The Emergence of Sustainable Development


The discussion in class on Thursday (January 30th) focused on the emergence of the idea of sustainable development. We also discussed the importance of sustainable development in the future. The Wheeler reading looked at the historical roots of sustainability, laid out several debates in sustainability, and discussed the evolution of worldviews in the field. The report titled “Our Common Future” looked at the concept of sustainable development in terms of development strategies that will move countries from their current path towards a more sustainable future. In this blog post, I will discuss the various histories of sustainability that we have been presented and will then wrestle with the idea of common interests in sustainable development.

History of Sustainable Development

In our readings so far, we have seen two different attempts to trace the history of environmentalism and sustainability (Daniels and Wheeler). Daniels presents a diagram that shows the five eras of environmental planning starting from the 19th century to present day. He discusses the worldviews in each of the eras that slowly built off each other to reach today’s era of planning for sustainability and the global environment. Wheeler provides a history of works that helped to define and progress ideas of sustainability. As pointed out in class, this history of sustainability is missing several things. We determined that some concepts missing were the long term social implications of the actions taken and environmental justice issues.

Another thing that I felt was missing in this history of environmentalism and sustainability was a discussion of the key events the propelled change. I felt that the diagram presented by Daniels inadvertently gave the impression that the evolution of environmental planning was a gradual change. In reality, certain events such as the OPEC oil crisis, International debt crises, and Exxon-Valdez oil spill helped to motivate government, corporate, and grassroots actions. The International Institute for Sustainable Development keeps a sustainable development timeline  that lists key events in the journey toward sustainability. It is important to keep in mind how each of these events propelled change and learn how to advance sustainable development without waiting for the next big disaster.

Promoting the Common Interest in Sustainable Development

A question posed in class on Thursday was:

In “Our Common Future”, the authors state “our inability to promote the common interest in sustainable development is often a product of the relative neglect of economic and social justice within and amongst nations.”  Do you agree with this statement? If not, where do you see fault with the argument?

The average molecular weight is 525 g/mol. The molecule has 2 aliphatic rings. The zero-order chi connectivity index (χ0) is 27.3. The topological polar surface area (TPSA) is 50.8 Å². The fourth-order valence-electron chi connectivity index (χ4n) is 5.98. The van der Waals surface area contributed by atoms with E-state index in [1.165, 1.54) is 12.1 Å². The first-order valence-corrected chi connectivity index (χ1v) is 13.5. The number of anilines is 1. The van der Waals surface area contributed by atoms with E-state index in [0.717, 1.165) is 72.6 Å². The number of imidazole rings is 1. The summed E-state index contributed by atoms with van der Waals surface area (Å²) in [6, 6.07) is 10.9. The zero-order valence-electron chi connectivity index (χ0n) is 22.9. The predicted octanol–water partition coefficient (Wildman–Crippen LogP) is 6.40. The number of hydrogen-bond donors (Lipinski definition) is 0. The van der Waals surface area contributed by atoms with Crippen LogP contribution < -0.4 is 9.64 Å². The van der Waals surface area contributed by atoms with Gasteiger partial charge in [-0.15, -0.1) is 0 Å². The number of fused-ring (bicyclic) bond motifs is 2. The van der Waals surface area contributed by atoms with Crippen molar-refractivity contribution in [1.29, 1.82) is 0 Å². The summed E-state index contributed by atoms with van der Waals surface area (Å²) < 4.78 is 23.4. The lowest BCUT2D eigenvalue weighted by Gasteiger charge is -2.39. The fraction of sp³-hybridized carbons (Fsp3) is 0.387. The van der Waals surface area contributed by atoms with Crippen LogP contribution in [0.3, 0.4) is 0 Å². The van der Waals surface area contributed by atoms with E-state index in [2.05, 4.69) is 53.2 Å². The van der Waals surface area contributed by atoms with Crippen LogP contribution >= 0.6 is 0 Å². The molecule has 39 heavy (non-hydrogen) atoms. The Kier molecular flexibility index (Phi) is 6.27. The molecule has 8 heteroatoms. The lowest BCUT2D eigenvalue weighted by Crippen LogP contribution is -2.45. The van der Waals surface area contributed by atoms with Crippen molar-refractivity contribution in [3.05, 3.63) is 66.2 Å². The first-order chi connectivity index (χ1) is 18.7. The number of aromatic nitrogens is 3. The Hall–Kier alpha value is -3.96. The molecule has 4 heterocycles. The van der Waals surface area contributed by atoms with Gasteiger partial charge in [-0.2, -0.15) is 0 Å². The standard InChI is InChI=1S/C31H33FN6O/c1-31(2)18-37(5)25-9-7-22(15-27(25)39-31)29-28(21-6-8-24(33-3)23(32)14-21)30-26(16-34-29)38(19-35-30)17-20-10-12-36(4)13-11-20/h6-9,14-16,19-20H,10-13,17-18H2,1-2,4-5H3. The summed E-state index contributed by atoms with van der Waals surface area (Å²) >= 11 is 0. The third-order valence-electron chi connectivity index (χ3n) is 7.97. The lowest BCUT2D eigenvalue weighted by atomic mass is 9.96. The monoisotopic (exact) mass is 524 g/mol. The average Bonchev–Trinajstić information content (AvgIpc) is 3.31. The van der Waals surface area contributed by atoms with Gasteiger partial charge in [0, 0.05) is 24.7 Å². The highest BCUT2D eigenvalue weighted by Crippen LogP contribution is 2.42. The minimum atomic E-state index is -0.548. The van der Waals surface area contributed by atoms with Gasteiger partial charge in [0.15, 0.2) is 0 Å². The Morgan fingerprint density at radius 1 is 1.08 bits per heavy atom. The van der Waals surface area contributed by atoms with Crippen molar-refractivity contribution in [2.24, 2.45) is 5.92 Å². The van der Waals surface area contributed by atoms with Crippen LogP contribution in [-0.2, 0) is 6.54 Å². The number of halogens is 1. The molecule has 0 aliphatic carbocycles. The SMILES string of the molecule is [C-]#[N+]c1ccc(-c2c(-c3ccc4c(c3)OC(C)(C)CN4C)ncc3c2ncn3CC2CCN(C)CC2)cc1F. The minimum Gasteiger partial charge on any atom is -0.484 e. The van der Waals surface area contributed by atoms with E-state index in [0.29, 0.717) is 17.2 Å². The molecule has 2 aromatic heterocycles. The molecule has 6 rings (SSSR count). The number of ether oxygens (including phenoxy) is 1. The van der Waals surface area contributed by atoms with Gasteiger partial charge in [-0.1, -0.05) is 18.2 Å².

In general, I agree with this statement. In most every decision made, there are usually a few winners and few losers, at least in the short-term. Oftentimes, the winner is benefiting economically while negatively impacting those around them. This can be seen in the relationship between developed and developing countries and in the relationship between urban, suburban, and rural developments. However, in the long term, the distinction between winners and losers can blur. A developed county that extracts resources from a developing county, benefits in the short term because of the economic implications.  The developing country may also benefit monetarily but at the expense of the environment and public health. In the long-term, it is in no one’s interest to see a degraded environment, resource depletion, and poor public health because this means that the economic growth cannot continue. All parties share a long-term common interest. However, our inability to promote this long-term common interest results in short-term decisions that are not in the common interest.

This leads to a question of what actions can be taken to ensure that people are aware of the common interests they share. Some actions include:

  • Promoting Transparency – people should be able to see the consequences of their actions
  • Providing Education
  • Developing Local Institutions
  • Allowing for Public Participation in Decision Making
  • Promoting International Cooperation
  • Enforcing Laws

Do you agree with this list? And what actions are missing?

The common theme running though this discussion was tracing the history of sustainability and using that knowledge to create a vision for the future. Hopefully, we will be able to promote this common interest in our future work.